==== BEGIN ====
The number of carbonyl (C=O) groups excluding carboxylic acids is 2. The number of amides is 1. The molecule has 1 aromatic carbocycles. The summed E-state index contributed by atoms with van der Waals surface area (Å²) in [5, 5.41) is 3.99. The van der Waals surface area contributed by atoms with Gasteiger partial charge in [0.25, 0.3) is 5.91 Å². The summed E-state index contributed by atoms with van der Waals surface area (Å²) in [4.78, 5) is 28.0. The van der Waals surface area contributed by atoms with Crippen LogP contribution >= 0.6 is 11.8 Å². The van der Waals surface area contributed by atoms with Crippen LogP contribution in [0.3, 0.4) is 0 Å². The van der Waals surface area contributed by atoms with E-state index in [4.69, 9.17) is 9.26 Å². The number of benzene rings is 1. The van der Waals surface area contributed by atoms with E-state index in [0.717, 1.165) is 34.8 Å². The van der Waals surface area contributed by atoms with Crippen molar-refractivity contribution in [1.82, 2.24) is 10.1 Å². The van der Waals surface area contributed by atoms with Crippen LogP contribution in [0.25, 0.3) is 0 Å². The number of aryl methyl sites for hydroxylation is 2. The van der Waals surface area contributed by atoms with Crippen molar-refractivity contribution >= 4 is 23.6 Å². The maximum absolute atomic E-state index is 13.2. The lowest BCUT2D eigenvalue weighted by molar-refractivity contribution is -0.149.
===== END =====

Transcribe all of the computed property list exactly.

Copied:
The number of carbonyl (C=O) groups excluding carboxylic acids is 2. The number of amides is 1. The molecule has 1 aromatic carbocycles. The summed E-state index contributed by atoms with van der Waals surface area (Å²) in [5, 5.41) is 3.99. The van der Waals surface area contributed by atoms with Gasteiger partial charge in [0.25, 0.3) is 5.91 Å². The summed E-state index contributed by atoms with van der Waals surface area (Å²) in [4.78, 5) is 28.0. The van der Waals surface area contributed by atoms with Crippen LogP contribution >= 0.6 is 11.8 Å². The van der Waals surface area contributed by atoms with Crippen LogP contribution in [0.3, 0.4) is 0 Å². The van der Waals surface area contributed by atoms with E-state index in [4.69, 9.17) is 9.26 Å². The number of benzene rings is 1. The van der Waals surface area contributed by atoms with E-state index in [0.717, 1.165) is 34.8 Å². The van der Waals surface area contributed by atoms with Crippen molar-refractivity contribution in [1.82, 2.24) is 10.1 Å². The van der Waals surface area contributed by atoms with Crippen LogP contribution in [0.25, 0.3) is 0 Å². The number of aryl methyl sites for hydroxylation is 2. The van der Waals surface area contributed by atoms with Crippen molar-refractivity contribution >= 4 is 23.6 Å². The maximum absolute atomic E-state index is 13.2. The lowest BCUT2D eigenvalue weighted by molar-refractivity contribution is -0.149.